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How to Find a Niche for Your Online Store

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Almost anyone giving advice to eCommerce entrepreneurs will stress the importance of finding a customer niche to market to. Though it’s tempting to skip this step, if you want to make money online, you have to have some idea of what kinds of people you want to attract to your online marketplace. This might sound like it’s limiting your customer options, but it actually gives you a great deal of guidance as far as where and how to advertise, designing your website, and even how to expand your options as your business starts to grow. Finding a niche helps you to define the character of your business, which is a critical step in today’s internet-savvy world. If you don’t stand out, you’re not going to generate much business.

So how do you find a niche? The easiest way is to look at your own passions and interests. If you were going to shop for clothes, beauty products, software services, or whatever it is your online business sells, what kinds of things would you want to see? Have you ever been shopping for something online and thought to yourself “I wish they had X,” or “I wish they sold this product for/in/with X.” Whatever “X” is, that’s your niche. That’s the X-factor you can bring to your eCommerce business to make it unique, interesting, and appealing to a certain group of people. The fact of the matter is, if you have ever found yourself thinking “I wish they had X,” then someone else has probably found themselves thinking the same thing. 

In a similar vein, another great way to find a niche is to look at problems in your field or industry that your business can solve. If you’re selling soap, for example, then peruse online forums or marketing data websites to see what customers who buy soap commonly complain about. Look at reviews of soaps on Amazon or other big online marketplaces. Are there any common themes that keep popping up? Pay attention to reviews or feedback along the lines of “I only wish they had this in…” If you can offer a solution to those common complaints or problems, then your products will appeal to a corner of the market that isn’t currently satisfied with the products on offer.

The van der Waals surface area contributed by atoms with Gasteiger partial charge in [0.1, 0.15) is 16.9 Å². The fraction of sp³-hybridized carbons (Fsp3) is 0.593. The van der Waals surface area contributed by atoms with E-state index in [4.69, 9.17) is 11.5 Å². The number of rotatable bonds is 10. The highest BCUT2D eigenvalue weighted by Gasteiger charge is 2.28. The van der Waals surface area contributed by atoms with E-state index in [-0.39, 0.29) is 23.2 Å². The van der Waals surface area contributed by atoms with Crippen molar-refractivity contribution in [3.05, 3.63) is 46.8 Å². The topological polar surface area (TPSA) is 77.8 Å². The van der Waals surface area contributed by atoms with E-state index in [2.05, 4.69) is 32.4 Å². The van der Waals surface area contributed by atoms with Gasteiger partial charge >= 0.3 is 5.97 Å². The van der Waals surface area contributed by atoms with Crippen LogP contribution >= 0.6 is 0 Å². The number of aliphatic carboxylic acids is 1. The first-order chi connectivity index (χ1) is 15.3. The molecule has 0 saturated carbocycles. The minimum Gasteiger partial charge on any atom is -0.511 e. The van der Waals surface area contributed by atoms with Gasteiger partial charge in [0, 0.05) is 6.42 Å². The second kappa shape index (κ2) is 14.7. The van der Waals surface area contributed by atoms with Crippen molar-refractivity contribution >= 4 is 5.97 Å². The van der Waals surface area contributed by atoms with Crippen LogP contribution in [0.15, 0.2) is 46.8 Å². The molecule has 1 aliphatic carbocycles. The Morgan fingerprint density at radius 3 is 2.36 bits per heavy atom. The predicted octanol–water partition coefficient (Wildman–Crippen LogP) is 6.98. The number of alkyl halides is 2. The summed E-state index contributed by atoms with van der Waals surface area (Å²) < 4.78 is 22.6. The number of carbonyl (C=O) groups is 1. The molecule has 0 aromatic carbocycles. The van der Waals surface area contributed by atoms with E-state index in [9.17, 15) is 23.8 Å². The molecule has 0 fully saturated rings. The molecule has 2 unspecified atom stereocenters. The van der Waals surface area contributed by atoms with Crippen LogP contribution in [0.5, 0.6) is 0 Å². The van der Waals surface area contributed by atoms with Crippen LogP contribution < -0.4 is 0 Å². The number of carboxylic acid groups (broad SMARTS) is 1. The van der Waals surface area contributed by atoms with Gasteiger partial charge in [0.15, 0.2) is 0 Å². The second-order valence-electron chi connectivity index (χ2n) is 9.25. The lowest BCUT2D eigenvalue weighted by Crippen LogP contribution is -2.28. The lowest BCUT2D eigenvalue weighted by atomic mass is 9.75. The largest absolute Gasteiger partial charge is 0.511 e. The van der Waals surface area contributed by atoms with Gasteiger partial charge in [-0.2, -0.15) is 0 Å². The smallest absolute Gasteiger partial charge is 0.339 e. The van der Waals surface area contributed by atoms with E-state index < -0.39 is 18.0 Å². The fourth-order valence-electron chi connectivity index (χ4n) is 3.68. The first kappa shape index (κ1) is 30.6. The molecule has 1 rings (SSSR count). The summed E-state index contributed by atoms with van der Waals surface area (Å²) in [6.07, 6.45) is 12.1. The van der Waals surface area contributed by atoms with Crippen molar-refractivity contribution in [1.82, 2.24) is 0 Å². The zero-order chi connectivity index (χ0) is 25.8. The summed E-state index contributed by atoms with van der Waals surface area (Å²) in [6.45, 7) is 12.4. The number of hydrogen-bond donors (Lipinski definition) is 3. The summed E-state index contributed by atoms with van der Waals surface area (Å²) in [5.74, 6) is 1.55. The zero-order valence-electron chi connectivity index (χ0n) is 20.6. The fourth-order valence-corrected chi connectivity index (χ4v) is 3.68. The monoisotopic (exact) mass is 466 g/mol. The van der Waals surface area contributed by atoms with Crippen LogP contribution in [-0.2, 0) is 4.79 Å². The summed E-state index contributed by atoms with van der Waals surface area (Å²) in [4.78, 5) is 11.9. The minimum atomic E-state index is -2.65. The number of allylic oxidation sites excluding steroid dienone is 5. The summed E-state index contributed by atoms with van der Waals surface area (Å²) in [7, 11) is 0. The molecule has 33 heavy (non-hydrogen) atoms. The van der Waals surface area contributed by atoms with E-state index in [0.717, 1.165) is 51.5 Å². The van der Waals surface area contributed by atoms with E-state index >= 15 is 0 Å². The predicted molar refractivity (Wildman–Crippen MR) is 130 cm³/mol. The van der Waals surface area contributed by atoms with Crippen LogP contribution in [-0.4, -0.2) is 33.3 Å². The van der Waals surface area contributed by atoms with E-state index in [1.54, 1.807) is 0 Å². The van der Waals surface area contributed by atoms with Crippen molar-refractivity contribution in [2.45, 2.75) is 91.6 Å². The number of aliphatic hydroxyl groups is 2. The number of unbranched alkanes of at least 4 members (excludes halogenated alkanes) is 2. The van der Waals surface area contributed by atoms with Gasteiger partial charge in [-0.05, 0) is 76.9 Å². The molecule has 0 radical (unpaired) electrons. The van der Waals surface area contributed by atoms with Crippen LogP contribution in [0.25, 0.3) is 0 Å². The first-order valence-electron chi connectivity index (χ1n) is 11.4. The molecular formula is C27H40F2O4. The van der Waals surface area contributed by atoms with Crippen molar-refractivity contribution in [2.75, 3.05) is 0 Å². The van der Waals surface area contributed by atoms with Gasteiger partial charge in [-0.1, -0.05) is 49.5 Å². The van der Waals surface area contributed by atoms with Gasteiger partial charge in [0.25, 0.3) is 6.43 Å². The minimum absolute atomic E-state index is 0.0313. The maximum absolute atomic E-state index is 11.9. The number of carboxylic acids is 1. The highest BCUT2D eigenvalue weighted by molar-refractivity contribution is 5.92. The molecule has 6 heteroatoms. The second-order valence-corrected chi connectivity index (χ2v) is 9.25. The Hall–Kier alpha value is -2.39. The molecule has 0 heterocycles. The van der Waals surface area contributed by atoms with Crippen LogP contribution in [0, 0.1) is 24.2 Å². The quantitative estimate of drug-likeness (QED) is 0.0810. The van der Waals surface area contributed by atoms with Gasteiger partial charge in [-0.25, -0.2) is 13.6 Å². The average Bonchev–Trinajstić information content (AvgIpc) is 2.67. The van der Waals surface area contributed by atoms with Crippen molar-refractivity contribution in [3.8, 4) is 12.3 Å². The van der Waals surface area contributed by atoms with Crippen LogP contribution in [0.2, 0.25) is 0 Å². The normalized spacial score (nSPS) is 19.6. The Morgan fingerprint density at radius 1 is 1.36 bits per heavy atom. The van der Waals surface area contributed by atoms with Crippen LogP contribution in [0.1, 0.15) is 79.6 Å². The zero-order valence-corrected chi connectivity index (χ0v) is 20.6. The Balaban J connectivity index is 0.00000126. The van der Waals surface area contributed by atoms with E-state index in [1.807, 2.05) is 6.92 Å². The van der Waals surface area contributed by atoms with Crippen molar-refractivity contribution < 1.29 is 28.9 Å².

Another way to find a niche is to look at the competition. Find other sites that are offering similar products or services and ask yourself “What is their niche? What kinds of people is this site marketing to?” See if there is some kind of demographic or logistical hole in the competition that you can fill up. For example, maybe most soap-selling sites out there are marketed toward women. If you start marketing to men, that’s a niche market that your competition has overlooked. Or maybe those soap-selling sites are marketing to women using very traditional feminine colors or scents. If you start marketing your soaps in an alternative, feminist, or tradition-defying way, you’ve again found a niche customer base that your competitors aren’t satisfying. 

However, before you settle on a niche, you want to determine the profitability of marketing to that specific audience. To continue with the soap business analogy, if you decide that your niche is soaps for men, you’ll want to do a bit of research before you start designing your website. Are there any men out there complaining that they can’t find any good soaps? Are there other websites that have attempted to market to that niche before? How successful were they? Sometimes there’s a good reason that your niche isn’t being covered by the current market. A good niche is a customer base that’s unsatisfied with the current offerings, not a customer base that just isn’t interested in your particular product or industry. 

Finally, if you feel like you’ve found a good niche, a great way to determine what kind of market you realistically have is to do a few test sales. Setting up pre-sales, competitions, or free-gift opportunities will tell you what kind of interest is actually out there for your product. If your pre-sale generates a decent amount of buzz, that tells you that there is potential for your product in whatever niche you’ve chosen.    

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